x Abu Dhabi, UAEFriday 19 January 2018

Some thrilling last-day deciders in F1

We take a look at some of the most exciting championship ahead of the Yas Marina denouemont in Abu Dhabi.

Niki Lauda races in his McLaren during the 1984 Portuguese Grand Prix.
Niki Lauda races in his McLaren during the 1984 Portuguese Grand Prix.

Yas Marina Circuit is almost guaranteed to provide a dramatic finish to the 2010 Formula One season with the Red Bull-Renault pair of Mark Webber and Sebastian Vettel along with Lewis Hamilton, of McLaren-Mercedes, all seeking to overhaul Ferrari's Fernando Alonso in the battle for the drivers' title.

It will be difficult, however, to eclipse what happened on the last day of the season two years ago.

The championship appeared to be won by Felipe Massa, only to be snatched from him by an overtaking manoeuvre by Hamilton just seconds from the finishing line.

The incredible denouement on Sao Paulo's Interlagos circuit that day was the 24th time in 60 years that the destiny of the title had been clinched in the final race. Abu Dhabi will make that 25 in 61.

Here are some of the most thrilling of those last-day deciders:

2008 Brazilian Grand Prix

Hamilton arrived in Sao Paulo boosted by victory in the penultimate race of the season, the Chinese Grand Prix. That win gave him a seven-point cushion over Massa and the realisation that fifth place or better would guarantee him the title, irrespective of what Massa could achieve in front of a passionate home crowd.

Massa did all he could in his Ferrari to convert a pole position into a victory and as he took the chequered flag, his team began their celebration in the knowledge that Hamilton was lying sixth.

The Ferrari pit-lane crew did not know, however, that Timo Glock, the Toyota driver, had suffered a loss of performance in the closing stages due to the risky strategy of retaining dry-weather tyres in wet conditions, and a grateful Hamilton chased down his prey and swooped past on the final corner of the 71st and final lap.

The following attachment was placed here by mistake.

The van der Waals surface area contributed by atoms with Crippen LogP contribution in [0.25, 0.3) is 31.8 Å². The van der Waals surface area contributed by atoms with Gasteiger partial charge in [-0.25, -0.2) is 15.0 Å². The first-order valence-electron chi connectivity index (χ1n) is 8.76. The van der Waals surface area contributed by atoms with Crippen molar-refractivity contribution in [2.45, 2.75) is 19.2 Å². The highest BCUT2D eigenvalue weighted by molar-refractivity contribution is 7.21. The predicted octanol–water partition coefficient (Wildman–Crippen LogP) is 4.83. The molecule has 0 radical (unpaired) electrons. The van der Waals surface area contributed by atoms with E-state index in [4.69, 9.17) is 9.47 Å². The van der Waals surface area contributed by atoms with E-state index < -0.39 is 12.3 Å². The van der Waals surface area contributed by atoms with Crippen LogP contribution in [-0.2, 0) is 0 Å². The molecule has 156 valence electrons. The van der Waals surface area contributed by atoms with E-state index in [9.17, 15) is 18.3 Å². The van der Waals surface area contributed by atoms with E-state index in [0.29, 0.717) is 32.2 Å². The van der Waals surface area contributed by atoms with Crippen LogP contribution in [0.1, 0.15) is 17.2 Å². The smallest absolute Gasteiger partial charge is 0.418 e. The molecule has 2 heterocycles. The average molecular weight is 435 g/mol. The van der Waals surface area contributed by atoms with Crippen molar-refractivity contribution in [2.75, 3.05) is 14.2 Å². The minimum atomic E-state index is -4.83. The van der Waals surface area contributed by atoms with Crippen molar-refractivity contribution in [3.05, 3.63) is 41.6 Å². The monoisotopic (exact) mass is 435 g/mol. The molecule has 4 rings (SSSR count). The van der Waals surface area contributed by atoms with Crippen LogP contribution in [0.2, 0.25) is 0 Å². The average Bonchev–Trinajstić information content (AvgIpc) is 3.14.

2007 Brazilian Grand Prix:

Hamilton landed in Brazil with one hand on the title but the young Briton was denied at the end of a campaign which was tarnished by his McLaren team's "Spygate" scandal. Starting the race with a four-point advantage over Fernando Alonso and seven points ahead of Kimi Raikkonen, Hamilton was undermined by running wide at the start and then gear-box trouble and could manage only seventh position.

Agonisingly, that left him one point behind Raikkonen, who rose to the occasion with a tremendous victory, and level on points with Alonso, who had in the course of a season turned from an amicable teammate into an arch-enemy.

1994 Australian Grand Prix:

A season that was scarred by the deaths Ayrton Senna, the three-time world champion, and the Austrian driver Roland Ratzenberger ended with more drama as the two title contenders, Michael Schumacher and Damon Hill, collided on the 36th lap of the Adelaide race. The consequent failure to finish by both drivers preserved Schumacher's one-point advantage over his British rival and launched a dominant era for the German, who went on to win seven titles in 11 seasons.

1984 Portuguese Grand Prix:

While a single point had in successive years made the difference between despair and delight for Hamilton, Niki Lauda squeezed to his third and final world title by half that margin. A weather-hit Monaco Grand Prix midway through that 16-race season meant that Alain Prost, Lauda's McLaren teammate, was awarded only 4.5 points rather than the customary nine for winning the shortened event, leaving the Frenchman 3.5 points behind the Austrian ace rather than a point ahead going into the deciding race. Lauda knew that second place behind Prost would suffice and duly held on to make Prost wait a year to claim the first of his four titles.

1964 Mexican Grand Prix:

Three British world champions - John Surtees, Graham Hill and Jim Clark - fought desperately for the title that year. Surtees edged out Hill by a single point, courtesy of being allowed, on team orders, to take the lead from his Ferrari colleague Lorenzo Bandini.

Hill accrued one more point than Surtees that season but the rules then decreed that a driver's best six finishes from the 10 races should count, and Surtees had the edge in that tally.